The results for the Socialist Party candidate rested less on broad agreement around her programme than it did on the need felt by many voters – among them even express critics of the SP and its candidate – to stop Sarkozy’s forward march. The shock wave of 2002 also prompted a rallying around Royal. However, numerous indicators – such as the high (and growing) proportion of ”ninistes” (who classify themselves neither as left nor right), the alienation of the workers and employees from the government left beginning in the 1980s – point to the long-term erosion of the left, which nevertheless is not expressed in a significant right turn of public opinion. The PS’s situation in France is admittedly not comparable with the decline, also numerical, of Social Democracy in Great Britain or Germany. However, a social, ideological and political new direction is on the agenda, the system of alliances has fallen apart, many bridges to right-wing forces of the “center” have been built, and some of Sarkozy’s structural themes were not only not attacked, they were instead de facto appreciated in a series of statements. The outcome of this trial and crisis of the PS is still not foreseeable.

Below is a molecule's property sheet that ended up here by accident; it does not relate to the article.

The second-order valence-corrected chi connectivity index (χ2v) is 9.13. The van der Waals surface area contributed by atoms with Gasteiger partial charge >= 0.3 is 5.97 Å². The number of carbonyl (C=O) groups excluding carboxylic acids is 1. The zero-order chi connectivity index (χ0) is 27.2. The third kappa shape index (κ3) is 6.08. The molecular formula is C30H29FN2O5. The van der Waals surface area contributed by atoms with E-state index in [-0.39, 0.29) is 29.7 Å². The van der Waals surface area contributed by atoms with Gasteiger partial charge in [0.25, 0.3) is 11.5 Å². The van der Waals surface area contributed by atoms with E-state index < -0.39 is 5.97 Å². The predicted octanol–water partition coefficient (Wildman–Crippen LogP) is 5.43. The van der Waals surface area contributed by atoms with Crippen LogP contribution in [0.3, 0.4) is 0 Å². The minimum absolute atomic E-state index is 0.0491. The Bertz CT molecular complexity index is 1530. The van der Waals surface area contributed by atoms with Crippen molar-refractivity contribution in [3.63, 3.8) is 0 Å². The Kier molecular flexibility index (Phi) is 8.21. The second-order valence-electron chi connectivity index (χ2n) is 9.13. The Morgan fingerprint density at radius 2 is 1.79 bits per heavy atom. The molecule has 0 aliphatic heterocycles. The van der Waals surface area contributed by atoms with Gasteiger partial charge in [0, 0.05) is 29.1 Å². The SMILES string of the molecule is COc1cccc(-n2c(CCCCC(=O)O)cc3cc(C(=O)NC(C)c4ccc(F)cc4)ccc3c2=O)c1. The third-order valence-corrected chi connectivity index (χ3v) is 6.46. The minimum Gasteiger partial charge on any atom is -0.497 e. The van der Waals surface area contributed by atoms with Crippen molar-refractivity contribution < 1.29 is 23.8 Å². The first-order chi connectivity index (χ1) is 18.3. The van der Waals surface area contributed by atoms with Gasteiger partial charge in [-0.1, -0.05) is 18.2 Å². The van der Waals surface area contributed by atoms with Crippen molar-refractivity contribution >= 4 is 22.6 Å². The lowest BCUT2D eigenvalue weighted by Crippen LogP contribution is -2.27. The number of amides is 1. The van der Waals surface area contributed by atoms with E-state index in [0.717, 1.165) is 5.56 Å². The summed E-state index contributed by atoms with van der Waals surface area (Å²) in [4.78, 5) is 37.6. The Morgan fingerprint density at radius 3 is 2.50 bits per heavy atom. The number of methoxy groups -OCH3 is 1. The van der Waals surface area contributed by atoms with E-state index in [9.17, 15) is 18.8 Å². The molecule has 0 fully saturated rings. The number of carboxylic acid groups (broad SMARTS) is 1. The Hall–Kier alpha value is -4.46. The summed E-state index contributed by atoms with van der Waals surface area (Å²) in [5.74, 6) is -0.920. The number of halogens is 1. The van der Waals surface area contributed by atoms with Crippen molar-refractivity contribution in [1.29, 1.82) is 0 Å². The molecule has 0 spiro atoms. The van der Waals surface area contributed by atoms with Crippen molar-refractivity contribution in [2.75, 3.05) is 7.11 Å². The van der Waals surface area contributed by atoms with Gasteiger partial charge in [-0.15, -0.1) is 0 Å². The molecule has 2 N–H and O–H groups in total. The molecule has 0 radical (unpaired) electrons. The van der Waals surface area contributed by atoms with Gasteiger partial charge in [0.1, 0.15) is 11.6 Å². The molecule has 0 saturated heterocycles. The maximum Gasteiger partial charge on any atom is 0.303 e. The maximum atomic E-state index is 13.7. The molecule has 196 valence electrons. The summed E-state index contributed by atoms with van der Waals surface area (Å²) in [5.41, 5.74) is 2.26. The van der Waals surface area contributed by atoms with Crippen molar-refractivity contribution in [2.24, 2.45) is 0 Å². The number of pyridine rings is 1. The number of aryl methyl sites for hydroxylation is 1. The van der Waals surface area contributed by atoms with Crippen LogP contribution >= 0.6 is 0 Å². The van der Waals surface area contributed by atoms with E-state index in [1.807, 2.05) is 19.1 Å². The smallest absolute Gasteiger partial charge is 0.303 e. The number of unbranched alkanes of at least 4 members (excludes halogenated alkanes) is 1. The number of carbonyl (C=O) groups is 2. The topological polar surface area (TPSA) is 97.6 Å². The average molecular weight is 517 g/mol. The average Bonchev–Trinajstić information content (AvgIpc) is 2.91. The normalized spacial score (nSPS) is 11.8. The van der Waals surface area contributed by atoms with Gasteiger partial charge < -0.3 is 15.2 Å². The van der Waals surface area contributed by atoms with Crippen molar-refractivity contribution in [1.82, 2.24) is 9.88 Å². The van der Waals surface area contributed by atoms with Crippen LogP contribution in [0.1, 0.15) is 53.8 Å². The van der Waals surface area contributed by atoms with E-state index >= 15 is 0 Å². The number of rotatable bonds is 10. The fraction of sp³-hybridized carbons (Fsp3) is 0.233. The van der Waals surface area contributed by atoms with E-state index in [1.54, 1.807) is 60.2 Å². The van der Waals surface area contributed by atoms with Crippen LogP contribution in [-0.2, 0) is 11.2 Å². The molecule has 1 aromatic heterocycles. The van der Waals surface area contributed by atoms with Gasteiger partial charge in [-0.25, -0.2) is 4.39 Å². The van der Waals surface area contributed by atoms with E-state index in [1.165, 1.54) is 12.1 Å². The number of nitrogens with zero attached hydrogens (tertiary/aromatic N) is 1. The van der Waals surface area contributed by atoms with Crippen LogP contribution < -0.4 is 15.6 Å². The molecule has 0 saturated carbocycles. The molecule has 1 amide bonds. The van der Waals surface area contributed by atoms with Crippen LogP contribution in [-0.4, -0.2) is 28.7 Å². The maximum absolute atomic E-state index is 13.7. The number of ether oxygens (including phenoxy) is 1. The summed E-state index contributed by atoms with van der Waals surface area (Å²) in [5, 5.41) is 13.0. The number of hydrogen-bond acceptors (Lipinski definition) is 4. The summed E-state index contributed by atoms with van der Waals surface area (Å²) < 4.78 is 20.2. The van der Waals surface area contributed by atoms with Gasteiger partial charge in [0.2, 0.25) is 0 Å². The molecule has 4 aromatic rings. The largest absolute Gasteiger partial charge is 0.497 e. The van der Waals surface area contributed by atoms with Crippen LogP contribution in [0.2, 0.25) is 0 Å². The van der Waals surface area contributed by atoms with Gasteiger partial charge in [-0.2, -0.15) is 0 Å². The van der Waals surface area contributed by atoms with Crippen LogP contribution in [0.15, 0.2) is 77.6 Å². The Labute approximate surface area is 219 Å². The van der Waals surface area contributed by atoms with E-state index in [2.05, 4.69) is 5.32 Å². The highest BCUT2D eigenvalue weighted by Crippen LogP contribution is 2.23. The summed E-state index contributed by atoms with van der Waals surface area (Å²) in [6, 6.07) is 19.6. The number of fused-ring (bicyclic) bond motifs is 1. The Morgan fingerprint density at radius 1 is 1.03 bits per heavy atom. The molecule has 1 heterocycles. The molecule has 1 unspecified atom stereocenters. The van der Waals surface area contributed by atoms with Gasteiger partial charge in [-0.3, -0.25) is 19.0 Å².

If in many instances the results of the 2004 regional elections, a sanction against the right in government and good for all of the left, were prematurely seen as a recovery from the 2002 low, on the other hand the public confrontation two or three years later over the project of the European Constitutional Treaty made evident the deep rifts within the left camp, especially on social questions. The constitutional draft, regarded as neoliberal by broad sections of the population, was rejected on May 29, 2005 by a clear majority, among which were more than half the voters of the Socialist and Green parties, quite in contrast to the official Yes position which the heads of these parties promoted very aggressively along with the neoliberal elites. The nationalist right also supported the No vote, but provoked much less confrontation than it did in the 1992 referendum, when it was the Maastricht Treaty that was at issue. Communists, Trotskyists, left Socialists and Republicans, adherents of the global justice movements, groups of trade-unionists, feminists and pacifists conducted a new form of very active campaign in which lmost a thousand anti-liberal collectives and a concerted national and very pluralist coordination were built. Its themes were the defence of the public sector, critique of competition as the primary constitutive principle of society, rejection of wage dumping and tax competition, demand for the inscribing of social and democratic rights, the need to democratise Europe, Europe’s active role in the global commitment to peace and justice.